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The government has been painting a too-rosy budget picture

Its fiscal advisory council has warned something will have to give.

Finance Minister Michael Noonan and Taoiseach Enda Kenny
Finance Minister Michael Noonan and Taoiseach Enda Kenny
Image: Laura Hutton/Photocall Ireland

Updated 10.28

THE GOVERNMENT HAS been painting an overly rosy picture in its budget forecasts and will find it “very challenging” to deliver on its promises over the next five years, according to its key financial advisers.

In its latest budget assessment, the Irish Fiscal Advisory Council said Ireland’s overall economic prospects were good with strong growth and lower unemployment boosting the public purse.

But the council warned the predictions the government used in its last economic update, the same figures presented in its much-maligned spring statement, didn’t “present a full picture” of the costs tied to an ageing population or its explicit pledges to cut taxes.

The official Finance Department outlook was for the budget to swing into surplus in 2019 – a major turnaround from the 4.1% deficit recorded last year.

“This would appear very challenging to achieve while maintaining current services and meeting demands for increases in public services due to demographic and other pressures,” the council said.

Any discretionary tax cuts would further increase the need to squeeze public spending over the coming years making it difficult to fund known future expenditure demands.”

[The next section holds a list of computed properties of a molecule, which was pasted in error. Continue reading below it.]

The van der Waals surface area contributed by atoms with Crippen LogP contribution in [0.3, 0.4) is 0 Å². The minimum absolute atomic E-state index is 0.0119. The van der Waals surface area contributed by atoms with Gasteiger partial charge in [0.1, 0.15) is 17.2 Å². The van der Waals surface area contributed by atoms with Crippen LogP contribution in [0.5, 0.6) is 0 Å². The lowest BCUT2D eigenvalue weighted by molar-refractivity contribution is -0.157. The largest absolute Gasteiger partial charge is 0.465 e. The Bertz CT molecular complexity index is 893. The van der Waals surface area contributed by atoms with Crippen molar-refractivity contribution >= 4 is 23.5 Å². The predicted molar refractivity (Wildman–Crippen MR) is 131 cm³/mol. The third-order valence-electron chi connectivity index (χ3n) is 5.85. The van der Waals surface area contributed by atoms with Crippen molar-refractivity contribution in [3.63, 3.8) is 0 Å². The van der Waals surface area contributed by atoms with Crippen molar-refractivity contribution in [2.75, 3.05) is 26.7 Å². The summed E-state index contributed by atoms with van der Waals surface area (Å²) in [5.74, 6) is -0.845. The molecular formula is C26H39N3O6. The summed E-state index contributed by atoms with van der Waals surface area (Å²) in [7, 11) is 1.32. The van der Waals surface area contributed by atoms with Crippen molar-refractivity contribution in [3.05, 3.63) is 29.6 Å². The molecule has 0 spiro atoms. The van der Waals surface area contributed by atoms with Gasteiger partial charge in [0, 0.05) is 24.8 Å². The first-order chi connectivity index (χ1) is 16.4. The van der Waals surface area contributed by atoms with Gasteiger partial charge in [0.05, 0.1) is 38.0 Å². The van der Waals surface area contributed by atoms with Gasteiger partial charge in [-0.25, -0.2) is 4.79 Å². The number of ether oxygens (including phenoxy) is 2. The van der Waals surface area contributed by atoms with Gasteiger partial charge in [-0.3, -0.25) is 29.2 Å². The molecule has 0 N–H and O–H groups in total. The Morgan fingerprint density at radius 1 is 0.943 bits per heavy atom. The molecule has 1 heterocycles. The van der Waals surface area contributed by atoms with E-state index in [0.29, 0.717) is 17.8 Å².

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More spending, less tax

Since the spring statement, Public Expenditure and Reform Minister Brendan Howlin agreed plans to hand back over €2,000 to most public servants between now and 2018 at a cost of €566 million to the exchequer.

The government has flagged giveaways worth €1.4 billion in its next budget with the total to be shared equally between extra spending and tax cuts.

Tax returns are €734 million ahead of target so far this year – and could end the year over €1 billion up on forecasts, according to analysts. However the alarm bells have also been sounded that expenses will outstrip expectations.

The council, which criticised last year’s budget as a “missed opportunity” because it didn’t include €2.1 billion in planned cuts, said the state’s forecasts should include figures based on “policies envisaged” and the latest update didn’t necessarily offer realistic projections.

The Fiscal Advisory Council was set up in December 2012 to assess the Finance Department’s official forecasts and to look at whether the government was putting in place good economic policies.

First published 6.02am

READ: Four out of 10 companies won’t be giving pay rises this year >

READ: Greece might just pay off the €1.6 billion it owes this month >

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About the author:

Peter Bodkin  / Editor, Fora

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